Nidhi: Yes, the experience of writing the book has been a catharsis, I could relive each and every moment spent with my son with a certain depth and better understanding. The book has also made me realize that Divyansh has not left us, rather he has been reborn within me in a much more profound form. As for mitigation, I would say that ironically, this has never been a pain for me. The pain that you are talking about has made me ride on the crest of my motherhood, giving me a feeling of completeness. This pain has become a new normal for me. There is no question of mitigation. If at all it is pain, then I would like to live with this all my life.
Can you tell us more about Divyansh - where he was born, the first moment you held him in your arms?
Nidhi: Divyansh was born on 27 January, 1997, at my native town, Patna. There were some serious complications at child-birth. As the doctor said I could have lost him in the very first three months of conception only. But my motherhood was destined to blossom. The joy of giving birth to a child was divine.
The book publishing business is currently facing a slump because of the pandemic. How will you go about finding a publishing label, most of which are in Delhi?
Sushil: I agree. It may be a Herculean task to locate a good publisher, more so when the writers who are the parents of the protagonist, aren’t known names in the publishing world. Yet every book has its karma. Blaze has a certain purpose and I am sure it will find its readers. If it is ordained that a book and its readers must meet, it will happen sooner or later. Here is a culmination of collaborative efforts of three persons -- a son giving us the impetus to write about his life journey and his excellence in literary skills, a mother narrating his journey from her perspective and a father, penning them in words applying his perspective.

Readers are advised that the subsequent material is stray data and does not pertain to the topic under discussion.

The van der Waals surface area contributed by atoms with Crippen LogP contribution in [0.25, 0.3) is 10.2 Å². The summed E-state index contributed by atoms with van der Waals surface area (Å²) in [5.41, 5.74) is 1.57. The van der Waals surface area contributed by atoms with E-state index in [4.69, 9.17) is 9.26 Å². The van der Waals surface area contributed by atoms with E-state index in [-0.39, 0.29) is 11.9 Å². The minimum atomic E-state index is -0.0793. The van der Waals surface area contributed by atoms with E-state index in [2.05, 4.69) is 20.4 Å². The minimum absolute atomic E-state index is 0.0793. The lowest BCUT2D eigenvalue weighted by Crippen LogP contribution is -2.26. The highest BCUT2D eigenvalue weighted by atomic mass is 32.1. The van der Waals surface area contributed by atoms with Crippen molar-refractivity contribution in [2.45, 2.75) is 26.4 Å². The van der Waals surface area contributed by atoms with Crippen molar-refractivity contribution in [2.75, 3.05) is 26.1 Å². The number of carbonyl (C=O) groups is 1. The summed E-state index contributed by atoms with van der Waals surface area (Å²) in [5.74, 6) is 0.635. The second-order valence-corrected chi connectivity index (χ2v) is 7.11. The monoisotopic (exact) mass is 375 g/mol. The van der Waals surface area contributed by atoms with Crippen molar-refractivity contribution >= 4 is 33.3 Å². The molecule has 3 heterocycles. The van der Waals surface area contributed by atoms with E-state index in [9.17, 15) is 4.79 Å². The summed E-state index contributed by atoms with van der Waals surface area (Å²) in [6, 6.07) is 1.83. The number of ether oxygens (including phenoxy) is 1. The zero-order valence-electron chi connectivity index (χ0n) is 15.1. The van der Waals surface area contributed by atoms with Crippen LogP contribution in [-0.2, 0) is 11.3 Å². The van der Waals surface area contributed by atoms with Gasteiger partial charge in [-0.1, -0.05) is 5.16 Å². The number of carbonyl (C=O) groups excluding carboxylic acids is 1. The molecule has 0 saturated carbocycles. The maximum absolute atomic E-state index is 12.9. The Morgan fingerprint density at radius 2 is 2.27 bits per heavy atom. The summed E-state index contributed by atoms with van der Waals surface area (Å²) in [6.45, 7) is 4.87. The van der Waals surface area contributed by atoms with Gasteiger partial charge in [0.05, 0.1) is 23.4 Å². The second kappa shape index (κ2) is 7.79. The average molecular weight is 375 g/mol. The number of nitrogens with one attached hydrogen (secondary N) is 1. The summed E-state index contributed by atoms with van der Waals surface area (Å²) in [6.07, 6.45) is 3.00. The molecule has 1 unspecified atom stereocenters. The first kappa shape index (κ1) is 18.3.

Have you thought of self-publishing as a last resort?
Nidhi: The depth of Divyansh’s journey was so overwhelming to me that I often used to tell him to write his autobiographical account, to which he always said that the time was not ripe for him to undertake such an endeavour. It seems he handed the baton over to me take it forward; something, which I was expecting from him to do.
I took it upon myself to try and spread his inspirational life far and wide to the maximum extent possible.. If through Blaze, he makes impact on the lives of even a few people, I would be convinced that our purpose has been achieved. So, I would surely look for an enlightened publishing label, which could disseminate the spirit of the book by its marketing reach.